It took quite a while for the seatbelt sign to be turned off – perhaps 25 minutes after take-off, and then I got out my bag and started to work. Because I then had the seat next to me free I could have the meal set up there while I worked.
Food and drink
All of the options on the menu include full dietary information including protein, fats, carbohydrates and calories. The menu also had an invitation to rate each course on a scale of 1 to 5 (a ‘1’ being very poor, ‘5’ being excellent) and handing this to the crew at the end. This menu was devised by Kamel Benmamar who is a brand chef at a Novokov restaurant in Moscow called “Ryby net” which means “No fish”. Despite this, fish was offered on the menu, but perhaps there’ a joke there I missed.
The menu was an appetizer of roasted almonds and cashews, then a cold starter which was a choice of a vegetable platter of pickled artichokes, tomatoes, carrot, steamed asparagus, served with sherry vinegar, or scallops with cucumber and greens served with Japanese sauce.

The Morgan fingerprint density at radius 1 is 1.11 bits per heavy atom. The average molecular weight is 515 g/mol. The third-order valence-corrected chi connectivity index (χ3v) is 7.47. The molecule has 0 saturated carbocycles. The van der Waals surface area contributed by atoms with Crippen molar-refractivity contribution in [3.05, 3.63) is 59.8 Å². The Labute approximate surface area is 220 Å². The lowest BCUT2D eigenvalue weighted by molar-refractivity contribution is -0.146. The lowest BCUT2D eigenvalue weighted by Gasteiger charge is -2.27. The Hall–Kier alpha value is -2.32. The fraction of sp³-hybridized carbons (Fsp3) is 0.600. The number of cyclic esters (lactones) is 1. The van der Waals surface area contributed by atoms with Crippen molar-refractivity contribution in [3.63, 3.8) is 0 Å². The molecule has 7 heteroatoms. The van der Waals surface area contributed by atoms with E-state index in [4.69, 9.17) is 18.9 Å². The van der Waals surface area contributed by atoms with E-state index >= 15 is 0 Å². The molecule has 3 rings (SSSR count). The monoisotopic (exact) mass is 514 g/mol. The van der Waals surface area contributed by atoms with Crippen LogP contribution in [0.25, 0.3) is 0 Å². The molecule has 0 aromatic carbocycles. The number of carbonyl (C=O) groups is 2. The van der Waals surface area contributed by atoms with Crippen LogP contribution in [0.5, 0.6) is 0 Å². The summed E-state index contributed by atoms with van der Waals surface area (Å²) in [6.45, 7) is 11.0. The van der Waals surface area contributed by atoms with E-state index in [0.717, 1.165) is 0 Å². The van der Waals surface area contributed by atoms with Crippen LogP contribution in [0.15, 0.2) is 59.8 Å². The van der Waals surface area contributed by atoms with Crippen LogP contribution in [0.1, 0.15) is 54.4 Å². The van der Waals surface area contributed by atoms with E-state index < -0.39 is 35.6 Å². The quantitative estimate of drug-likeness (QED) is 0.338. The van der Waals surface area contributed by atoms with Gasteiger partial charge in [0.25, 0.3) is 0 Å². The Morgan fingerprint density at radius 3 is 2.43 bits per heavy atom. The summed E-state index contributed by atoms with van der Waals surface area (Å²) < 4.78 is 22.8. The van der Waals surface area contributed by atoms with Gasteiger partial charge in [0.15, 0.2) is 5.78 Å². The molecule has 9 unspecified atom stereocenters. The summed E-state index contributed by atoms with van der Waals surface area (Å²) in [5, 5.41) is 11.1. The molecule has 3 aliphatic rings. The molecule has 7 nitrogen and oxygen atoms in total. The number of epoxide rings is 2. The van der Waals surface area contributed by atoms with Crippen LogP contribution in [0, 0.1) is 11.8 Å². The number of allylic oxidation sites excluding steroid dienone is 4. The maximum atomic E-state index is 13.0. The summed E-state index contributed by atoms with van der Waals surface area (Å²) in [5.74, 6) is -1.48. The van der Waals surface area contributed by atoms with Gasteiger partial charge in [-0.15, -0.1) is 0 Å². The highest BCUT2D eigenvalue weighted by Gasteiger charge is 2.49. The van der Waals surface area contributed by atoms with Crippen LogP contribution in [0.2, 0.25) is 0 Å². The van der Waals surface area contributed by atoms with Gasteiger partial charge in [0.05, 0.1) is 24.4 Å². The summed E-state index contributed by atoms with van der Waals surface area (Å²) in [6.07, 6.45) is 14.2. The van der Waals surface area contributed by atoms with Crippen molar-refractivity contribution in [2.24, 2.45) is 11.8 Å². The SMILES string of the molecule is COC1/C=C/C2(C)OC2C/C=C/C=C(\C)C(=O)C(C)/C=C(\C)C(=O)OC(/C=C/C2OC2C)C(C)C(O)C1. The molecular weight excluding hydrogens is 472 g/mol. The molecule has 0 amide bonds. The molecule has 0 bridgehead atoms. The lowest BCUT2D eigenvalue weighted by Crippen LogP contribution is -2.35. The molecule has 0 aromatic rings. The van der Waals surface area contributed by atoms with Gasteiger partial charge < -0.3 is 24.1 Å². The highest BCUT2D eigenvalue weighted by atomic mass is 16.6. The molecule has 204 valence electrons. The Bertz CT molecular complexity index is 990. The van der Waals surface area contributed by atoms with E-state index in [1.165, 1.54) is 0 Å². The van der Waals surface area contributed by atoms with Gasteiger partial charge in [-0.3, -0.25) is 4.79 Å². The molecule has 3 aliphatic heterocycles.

I had the vegetable platter which to be honest was uninspired and didn’t have much taste. The sherry vinegar tasted more like olive oil to me. I gave this a ‘2’.
The main course options were salmon with wild rice, mushrooms and tomatoes, served with pumpkin sauce, or chicken with eggplants and broccoli, served with chicken sauce, or tortellini with ricotta and spinach, served with cream sauce. I asked about the chicken before ordering and was told it was fried, which sounded intriguing, but unfortunately it was a bony bit of chicken in a watery sauce and wasn’t very tasty at all, so I left it. This got a ‘1’.